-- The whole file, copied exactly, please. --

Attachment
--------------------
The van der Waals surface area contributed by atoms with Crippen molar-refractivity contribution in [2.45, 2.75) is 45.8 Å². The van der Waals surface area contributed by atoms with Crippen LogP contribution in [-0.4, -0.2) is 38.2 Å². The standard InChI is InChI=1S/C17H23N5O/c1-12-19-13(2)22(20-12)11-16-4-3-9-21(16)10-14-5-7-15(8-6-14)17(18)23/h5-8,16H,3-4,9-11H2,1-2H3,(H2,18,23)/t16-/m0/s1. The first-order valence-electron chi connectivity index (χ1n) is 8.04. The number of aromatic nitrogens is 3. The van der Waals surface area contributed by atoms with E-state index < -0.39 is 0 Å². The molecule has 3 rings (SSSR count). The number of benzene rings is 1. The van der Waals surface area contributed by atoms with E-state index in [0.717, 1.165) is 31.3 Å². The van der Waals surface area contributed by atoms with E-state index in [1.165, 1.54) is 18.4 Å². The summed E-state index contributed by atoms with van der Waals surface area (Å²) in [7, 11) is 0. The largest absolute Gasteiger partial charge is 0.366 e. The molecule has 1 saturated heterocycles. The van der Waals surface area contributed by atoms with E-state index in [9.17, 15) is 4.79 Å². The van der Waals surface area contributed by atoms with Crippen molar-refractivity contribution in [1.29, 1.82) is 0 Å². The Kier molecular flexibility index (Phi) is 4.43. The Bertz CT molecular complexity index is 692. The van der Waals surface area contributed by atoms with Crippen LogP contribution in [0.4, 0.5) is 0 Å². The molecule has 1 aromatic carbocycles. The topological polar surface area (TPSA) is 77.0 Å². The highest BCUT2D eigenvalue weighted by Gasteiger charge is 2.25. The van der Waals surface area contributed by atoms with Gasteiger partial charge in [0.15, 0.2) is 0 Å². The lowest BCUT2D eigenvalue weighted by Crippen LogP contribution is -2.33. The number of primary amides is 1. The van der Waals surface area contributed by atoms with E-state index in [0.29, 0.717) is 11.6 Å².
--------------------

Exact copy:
The van der Waals surface area contributed by atoms with Crippen molar-refractivity contribution in [2.45, 2.75) is 45.8 Å². The van der Waals surface area contributed by atoms with Crippen LogP contribution in [-0.4, -0.2) is 38.2 Å². The standard InChI is InChI=1S/C17H23N5O/c1-12-19-13(2)22(20-12)11-16-4-3-9-21(16)10-14-5-7-15(8-6-14)17(18)23/h5-8,16H,3-4,9-11H2,1-2H3,(H2,18,23)/t16-/m0/s1. The first-order valence-electron chi connectivity index (χ1n) is 8.04. The number of aromatic nitrogens is 3. The van der Waals surface area contributed by atoms with E-state index < -0.39 is 0 Å². The molecule has 3 rings (SSSR count). The number of benzene rings is 1. The van der Waals surface area contributed by atoms with E-state index in [0.717, 1.165) is 31.3 Å². The van der Waals surface area contributed by atoms with E-state index in [1.165, 1.54) is 18.4 Å². The summed E-state index contributed by atoms with van der Waals surface area (Å²) in [7, 11) is 0. The largest absolute Gasteiger partial charge is 0.366 e. The molecule has 1 saturated heterocycles. The van der Waals surface area contributed by atoms with E-state index in [9.17, 15) is 4.79 Å². The van der Waals surface area contributed by atoms with Crippen molar-refractivity contribution in [1.29, 1.82) is 0 Å². The Kier molecular flexibility index (Phi) is 4.43. The Bertz CT molecular complexity index is 692. The van der Waals surface area contributed by atoms with Crippen LogP contribution in [0.4, 0.5) is 0 Å². The molecule has 1 aromatic carbocycles. The topological polar surface area (TPSA) is 77.0 Å². The highest BCUT2D eigenvalue weighted by Gasteiger charge is 2.25. The van der Waals surface area contributed by atoms with Gasteiger partial charge in [0.15, 0.2) is 0 Å². The lowest BCUT2D eigenvalue weighted by Crippen LogP contribution is -2.33. The number of primary amides is 1. The van der Waals surface area contributed by atoms with E-state index in [0.29, 0.717) is 11.6 Å².